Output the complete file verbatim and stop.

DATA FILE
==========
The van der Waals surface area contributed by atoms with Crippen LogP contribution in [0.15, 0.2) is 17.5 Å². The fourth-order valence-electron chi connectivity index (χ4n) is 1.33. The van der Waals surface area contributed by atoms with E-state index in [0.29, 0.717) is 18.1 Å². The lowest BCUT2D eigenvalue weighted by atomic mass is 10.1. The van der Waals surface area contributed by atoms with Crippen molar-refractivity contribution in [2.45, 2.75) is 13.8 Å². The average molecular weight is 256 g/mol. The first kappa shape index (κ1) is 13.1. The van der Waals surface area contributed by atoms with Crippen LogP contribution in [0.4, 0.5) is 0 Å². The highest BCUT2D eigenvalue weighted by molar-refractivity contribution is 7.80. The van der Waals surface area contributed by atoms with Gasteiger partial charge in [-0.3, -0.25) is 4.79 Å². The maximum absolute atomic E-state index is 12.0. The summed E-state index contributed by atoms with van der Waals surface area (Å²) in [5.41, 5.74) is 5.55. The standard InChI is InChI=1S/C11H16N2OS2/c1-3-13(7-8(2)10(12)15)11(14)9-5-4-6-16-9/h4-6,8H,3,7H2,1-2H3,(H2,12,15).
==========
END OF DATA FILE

The van der Waals surface area contributed by atoms with Crippen LogP contribution in [0.15, 0.2) is 17.5 Å². The fourth-order valence-electron chi connectivity index (χ4n) is 1.33. The van der Waals surface area contributed by atoms with E-state index in [0.29, 0.717) is 18.1 Å². The lowest BCUT2D eigenvalue weighted by atomic mass is 10.1. The van der Waals surface area contributed by atoms with Crippen molar-refractivity contribution in [2.45, 2.75) is 13.8 Å². The average molecular weight is 256 g/mol. The first kappa shape index (κ1) is 13.1. The van der Waals surface area contributed by atoms with Crippen LogP contribution in [0.4, 0.5) is 0 Å². The highest BCUT2D eigenvalue weighted by molar-refractivity contribution is 7.80. The van der Waals surface area contributed by atoms with Gasteiger partial charge in [-0.3, -0.25) is 4.79 Å². The maximum absolute atomic E-state index is 12.0. The summed E-state index contributed by atoms with van der Waals surface area (Å²) in [5.41, 5.74) is 5.55. The standard InChI is InChI=1S/C11H16N2OS2/c1-3-13(7-8(2)10(12)15)11(14)9-5-4-6-16-9/h4-6,8H,3,7H2,1-2H3,(H2,12,15).